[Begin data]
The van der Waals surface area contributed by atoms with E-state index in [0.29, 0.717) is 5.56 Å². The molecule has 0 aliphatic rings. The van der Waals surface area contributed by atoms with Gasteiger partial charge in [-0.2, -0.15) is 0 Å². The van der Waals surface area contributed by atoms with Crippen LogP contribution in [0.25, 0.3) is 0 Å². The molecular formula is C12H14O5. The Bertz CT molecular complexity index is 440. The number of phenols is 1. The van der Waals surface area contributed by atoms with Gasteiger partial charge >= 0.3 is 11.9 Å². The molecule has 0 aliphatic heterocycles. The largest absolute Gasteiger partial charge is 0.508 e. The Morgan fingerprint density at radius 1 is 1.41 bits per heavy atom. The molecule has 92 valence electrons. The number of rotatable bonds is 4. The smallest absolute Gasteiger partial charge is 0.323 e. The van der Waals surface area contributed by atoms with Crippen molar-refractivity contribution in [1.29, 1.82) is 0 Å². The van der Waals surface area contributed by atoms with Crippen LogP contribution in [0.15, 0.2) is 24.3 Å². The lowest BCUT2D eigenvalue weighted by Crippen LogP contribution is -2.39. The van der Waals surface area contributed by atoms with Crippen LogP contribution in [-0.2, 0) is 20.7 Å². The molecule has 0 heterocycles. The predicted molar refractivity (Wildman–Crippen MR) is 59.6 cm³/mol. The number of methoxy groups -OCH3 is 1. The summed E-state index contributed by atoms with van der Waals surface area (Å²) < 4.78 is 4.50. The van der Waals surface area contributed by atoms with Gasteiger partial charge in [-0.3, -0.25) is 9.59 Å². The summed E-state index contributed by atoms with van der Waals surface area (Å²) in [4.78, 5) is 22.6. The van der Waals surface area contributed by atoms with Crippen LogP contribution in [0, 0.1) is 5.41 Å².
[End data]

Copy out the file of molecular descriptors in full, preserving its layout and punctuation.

The van der Waals surface area contributed by atoms with E-state index in [0.29, 0.717) is 5.56 Å². The molecule has 0 aliphatic rings. The van der Waals surface area contributed by atoms with Gasteiger partial charge in [-0.2, -0.15) is 0 Å². The van der Waals surface area contributed by atoms with Crippen LogP contribution in [0.25, 0.3) is 0 Å². The molecular formula is C12H14O5. The Bertz CT molecular complexity index is 440. The number of phenols is 1. The van der Waals surface area contributed by atoms with Gasteiger partial charge >= 0.3 is 11.9 Å². The molecule has 0 aliphatic heterocycles. The largest absolute Gasteiger partial charge is 0.508 e. The Morgan fingerprint density at radius 1 is 1.41 bits per heavy atom. The molecule has 92 valence electrons. The number of rotatable bonds is 4. The smallest absolute Gasteiger partial charge is 0.323 e. The van der Waals surface area contributed by atoms with Crippen molar-refractivity contribution in [1.29, 1.82) is 0 Å². The van der Waals surface area contributed by atoms with Crippen LogP contribution in [0.15, 0.2) is 24.3 Å². The lowest BCUT2D eigenvalue weighted by Crippen LogP contribution is -2.39. The van der Waals surface area contributed by atoms with Crippen LogP contribution in [-0.2, 0) is 20.7 Å². The molecule has 0 heterocycles. The predicted molar refractivity (Wildman–Crippen MR) is 59.6 cm³/mol. The number of methoxy groups -OCH3 is 1. The summed E-state index contributed by atoms with van der Waals surface area (Å²) < 4.78 is 4.50. The van der Waals surface area contributed by atoms with Gasteiger partial charge in [-0.3, -0.25) is 9.59 Å². The summed E-state index contributed by atoms with van der Waals surface area (Å²) in [4.78, 5) is 22.6. The van der Waals surface area contributed by atoms with Crippen LogP contribution in [0, 0.1) is 5.41 Å².